And just why should we mix Christ with everything that is contrary to his nature? Nothing in scripture upholds the world’s approach to honoring Christ. You would think reindeer and gift exchanges were found in scripture, with all the pleas to make Christmas about Christ. Christians should wake up from their sugar-plum-fairy dreams and realize just how far off-the-mark this holiday season is from the things that honor Christ. Rather than putting Christ in Christmas, Christ should be set apart from the world’s most glorious day. Why do we insist that the world continue to confuse and mix him with it’s own values and desires? The world cherishes Christmas as much as Christians, but not because of Christ.

As children, the first thing we learn about Christmas is a lie. But the lies don’t end when we discover there is no jolly man delivering toys around the world. Those who defend Christmas as a day that honors Christ betray the extent to which they are held under its delusion. The world itself is enmity with Christ and it demonstrates it most graphically in the season affixed with his name.

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Old Man at the Cross

In Christ, Christianity, evangelical, Theology on April 29, 2011 at 2:39 pm

Last weekend I saw a few channels airing The Passion which Mel Gibson produced several years ago. Most Christians have seen it, but if you have not, The Passion is a very graphic portrayal of the trial and crucifixion of Christ. It can be very hard to watch if you are sensitive to blood and trauma on the screen. When the movie first came out our next-door neighbor commented that Christians should see the movie in response to what Christ did for us. I tend to agree that we need to have an appreciation of the horrible punishment Jesus endured, but for many, including my neighbor, I sense more of an obligation to view this movie–similar to required reading for a class.

I think this element of obligation might actually show a lack of appreciation for the cross and what it means. How can I say this? As with many things we hold and believe, there are different ways to understand the cross. There is a natural view and a spiritual view. I once heard a pastor rightly comment that if we had been able to witness the actual crucifixion of Christ, it would have had an enormous impact on us, yet it would ultimately not cause any effective change in us. As wrenching as it was, the impact of the crucifixion must go beyond our natural ability to respond.

I get the sense that many want to look at the cross for their motivation; retelling it, reliving it as a way to renew commitment, ignite devotion and respond as God would have us. This thinking holds that the more we see the brutal torture borne by our innocent Savior, the more we, who were truly guilty, will be inspired to go out there and live like never before.

How we perceive the cross will greatly determine the power it has in our lives. Our tendency to find motivation from what Jesus did may actually work against the intent of the cross because our natural man wants to “live up” to the sacrifice. Our human reaction is to feel compelled to respond with remorse, passion and fervor. But fervor, like all things, fades. This may be why we need a more graphic portrayal of the crucifixion. Perhaps we have lost sensitivity to the event, having become so familiar with it. Yet, I don’t know that my middle-aged heart will ever relive the impact the cross had on me when I first digested the great injustice that brought mercy to me. What will happen, then, after the graphic effects of The Passion also begin to lose their impact? Having watched the movie, one key thought occurred to me. The scriptures do not go into very explicit detail about the crucifixion. This is not to minimize the immense suffering Jesus endured, but it may minimize the relative effectiveness of focusing on just the natural impact of the crucifixion.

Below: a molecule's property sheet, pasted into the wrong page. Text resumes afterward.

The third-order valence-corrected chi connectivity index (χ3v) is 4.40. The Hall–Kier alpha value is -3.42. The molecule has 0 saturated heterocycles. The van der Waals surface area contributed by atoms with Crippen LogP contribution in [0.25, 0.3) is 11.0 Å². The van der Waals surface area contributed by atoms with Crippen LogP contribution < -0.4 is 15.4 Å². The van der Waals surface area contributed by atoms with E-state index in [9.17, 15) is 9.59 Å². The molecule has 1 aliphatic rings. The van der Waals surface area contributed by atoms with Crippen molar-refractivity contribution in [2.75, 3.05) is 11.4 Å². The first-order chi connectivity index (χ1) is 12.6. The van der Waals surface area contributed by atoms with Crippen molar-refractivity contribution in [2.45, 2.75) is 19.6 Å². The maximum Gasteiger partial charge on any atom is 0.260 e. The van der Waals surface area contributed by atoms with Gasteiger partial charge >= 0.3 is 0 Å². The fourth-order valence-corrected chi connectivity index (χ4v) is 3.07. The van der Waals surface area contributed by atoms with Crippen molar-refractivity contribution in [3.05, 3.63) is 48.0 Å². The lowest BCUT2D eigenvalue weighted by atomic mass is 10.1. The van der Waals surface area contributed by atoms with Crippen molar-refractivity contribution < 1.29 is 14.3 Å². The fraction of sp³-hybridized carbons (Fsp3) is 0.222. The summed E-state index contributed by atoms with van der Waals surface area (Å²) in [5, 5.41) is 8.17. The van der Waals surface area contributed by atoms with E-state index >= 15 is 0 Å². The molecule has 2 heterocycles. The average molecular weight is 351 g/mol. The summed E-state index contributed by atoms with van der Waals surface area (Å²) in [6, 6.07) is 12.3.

What effect does the cross produce in us? Is there a great sense of inadequacy? Good. Is there a desire to learn from the heart of Christ? I think that is good too. But is there also a desire to “rise to the challenge”? Is there a sense that we can use the crucifixion to produce more sorrow for sin, and a greater resolve to do better? Could there even be, heaven forbid, an attempt to defray the cost to Jesus by virtue of living better? This is not good, I believe, because it fuels the fire of self reliance and ultimately is rooted in self justification. Our old man may feel obliged to respond with all his muster. It is the tendency of our flesh to try to live up to and do justice to Christ’s sacrifice.

Part of us thinks we need to justify Christ’s offering. We need to change and become worthy of such a sacrifice. We should not be surprised that such a lofty aspiration comes from the most corrupt nature. This very nature undermines grace and the utterly helpless state we occupy without Christ. What’s more, it neglects the true power of the cross. Since Christ died for us when we were powerless we cannot attempt to reform the “undeserving nature” after the fact. We need to let that nature be crucified with Christ and stake no claim to it. There is no use for a reformed old man. Christ is victorious when our life ends on the cross with him.

For what the law could not do, in that it was weak through the flesh, God sending his own Son in the likeness of sinful flesh, and for sin, condemned sin in the flesh; so that the righteousness of the Law might be fulfilled in us, who walk not according to the flesh but according to the Spirit. (Rom 8:3 -4)

Paul also said he was (past tense) crucified with Christ so that the true life and nature of Christ might live in him. This was not his aspiration, it was a done deal. He reckoned himself dead, having been baptized, not just into some pool of H2O, but baptized into the very death of Christ. Christ did not just do away with our sins, he did away with ourselves, the old man, with all his reforms, improvements, remorse and fortitude, was wiped out. Only by complete removal of the corrupted nature can the way be cleared for Christ to rise up in us.

The cross should not produce a sense of guilt–since by it, all guilt is crucified–in order that we can walk in newness which is the nature of Christ. As much as Christ suffered for sins, it was Adam (the old man) who died there. That was me and my old ways up there–both the good and the bad–all together crucified. My agenda is not to work and improve myself, but to give up my agenda, to let it be crucified for the sake of taking on the life of Christ. Here we take on a life which is not our own. No longer directing our own steps. Nothing needs to be salvaged or rescued from the old man. In the crucifixion we need to realize our own death.

Or are you ignorant that all who were baptized into Christ Jesus were baptized into His death? Therefore, we were buried with Him through baptism into death, that as Christ was raised up from the dead by the glory of the Father, so also we may walk in newness of life. (Rom 6:3-4)